Introduction to the Lesson
Science Education for the Early Grades › Forums › Volume One › Learning Progression “B”: Life Science › Lesson B-9. How Animals Move IV: Energy to Run the Body (Fundamentals of Anatomy and Physiology) › Introduction to the Lesson
March 16, 2021 at 6:59 pm #8646
Have kids consider: With the skeleton, muscles, and nervous systems, (Lessons B-7 & 8) we have the shape, form, and function of an animal. Cover it with skin and what else do you need? Discuss! Bring kids to recognize the need for ENERGY to make the systems go/work. No less is the need nutrients for growth, maintenance and repair of the systems.
Stress that food is the necessary input for energy as well as nutrients for growth. The molecules of food have high potential energy. As food molecules are oxidized (“burned”) their potential energy is released (glucose C6H12O6 + oxygen 6O2 —> carbon dioxide 6CO2 + water 6H2O plus energy). The reaction is the same as burning wood in a fireplace. However, in the body energy is released in a form the makes cells “work”, e.g., muscle cells contract, nerve cells send signals, etc. Breathing accomplishes both the intake of oxygen and the release of carbon dioxide. Finally, there are additional wastes that result. These must be gotten rid of.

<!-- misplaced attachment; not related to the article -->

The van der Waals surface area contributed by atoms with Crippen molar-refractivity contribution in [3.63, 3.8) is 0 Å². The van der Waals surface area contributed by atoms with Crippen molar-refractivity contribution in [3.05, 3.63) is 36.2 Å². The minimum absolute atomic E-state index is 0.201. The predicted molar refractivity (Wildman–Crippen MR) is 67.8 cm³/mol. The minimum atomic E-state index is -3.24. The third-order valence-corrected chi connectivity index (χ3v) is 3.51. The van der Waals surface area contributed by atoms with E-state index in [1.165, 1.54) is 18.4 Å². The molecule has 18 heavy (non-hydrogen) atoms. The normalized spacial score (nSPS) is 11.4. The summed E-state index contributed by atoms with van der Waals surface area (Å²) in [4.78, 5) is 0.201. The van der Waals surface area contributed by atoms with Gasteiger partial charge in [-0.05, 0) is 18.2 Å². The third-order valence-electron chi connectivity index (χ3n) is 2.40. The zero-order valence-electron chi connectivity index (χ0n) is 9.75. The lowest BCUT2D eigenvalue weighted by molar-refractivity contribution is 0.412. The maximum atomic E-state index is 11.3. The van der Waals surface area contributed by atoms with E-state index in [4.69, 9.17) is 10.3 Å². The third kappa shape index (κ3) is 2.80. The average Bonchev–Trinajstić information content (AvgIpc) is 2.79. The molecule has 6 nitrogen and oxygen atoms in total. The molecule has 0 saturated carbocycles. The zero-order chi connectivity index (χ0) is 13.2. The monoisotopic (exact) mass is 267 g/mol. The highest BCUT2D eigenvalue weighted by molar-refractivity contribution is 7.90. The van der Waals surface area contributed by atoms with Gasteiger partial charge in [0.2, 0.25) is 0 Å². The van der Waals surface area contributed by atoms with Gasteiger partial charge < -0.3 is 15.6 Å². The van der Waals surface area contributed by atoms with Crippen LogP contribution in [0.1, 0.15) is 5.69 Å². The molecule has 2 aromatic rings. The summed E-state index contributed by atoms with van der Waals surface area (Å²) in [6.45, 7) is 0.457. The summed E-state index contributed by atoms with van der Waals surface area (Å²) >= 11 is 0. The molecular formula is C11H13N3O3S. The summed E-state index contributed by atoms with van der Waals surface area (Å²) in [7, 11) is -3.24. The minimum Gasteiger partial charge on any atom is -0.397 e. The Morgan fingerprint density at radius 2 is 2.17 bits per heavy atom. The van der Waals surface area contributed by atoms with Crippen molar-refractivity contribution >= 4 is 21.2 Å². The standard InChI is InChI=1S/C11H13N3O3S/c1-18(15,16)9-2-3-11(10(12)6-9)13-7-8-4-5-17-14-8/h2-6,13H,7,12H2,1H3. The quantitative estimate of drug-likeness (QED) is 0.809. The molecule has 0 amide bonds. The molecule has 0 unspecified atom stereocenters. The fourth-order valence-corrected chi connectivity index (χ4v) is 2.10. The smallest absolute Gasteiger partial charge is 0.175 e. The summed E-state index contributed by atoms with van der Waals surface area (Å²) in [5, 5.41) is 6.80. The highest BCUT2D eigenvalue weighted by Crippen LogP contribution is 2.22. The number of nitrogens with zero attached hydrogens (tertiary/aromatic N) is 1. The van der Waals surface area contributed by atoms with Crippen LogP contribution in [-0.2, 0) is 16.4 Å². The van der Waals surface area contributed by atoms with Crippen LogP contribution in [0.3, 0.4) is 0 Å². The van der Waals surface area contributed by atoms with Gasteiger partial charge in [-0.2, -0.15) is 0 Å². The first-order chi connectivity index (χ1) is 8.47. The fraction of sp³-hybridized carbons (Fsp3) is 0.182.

The key fact is that the oxidation of food molecules and release of energy takes place and only takes place in each and every individual cell of the body. Therefore, the basic problem, stress to kids, is taking materials from points of entry (nose and mouth) and distributing them to each and every cell of the body. Likewise, waste products, e.g. carbon dioxide, must be collected from each and every cell and taken to a point of exit from the body. All the internal organs of the body are concerned with these tasks.
The circulatory (blood) system is the system concerned with this transport of materials from one place to another in the body. However, ask kids if they see problem in this. It is basically: How do materials enter and/or exit the blood at specified locations?
In the following sections, we have videos that address the major organ systems of the body. I recommend omitting technical terminology and names of particular parts. However, give special attention to the fine structure that facilitates the transfer of material from the organ to the blood, or exit of material from the blood to the organ or tissue. In so doing, keep the focus on the central principle: We are providing muscle cells, nerve cells, brain cells, and the countless other cells of body with the energy they need to do what ever it is they do, with the nutrients they need for maintenance, repair, and growth, and removal of wastes.
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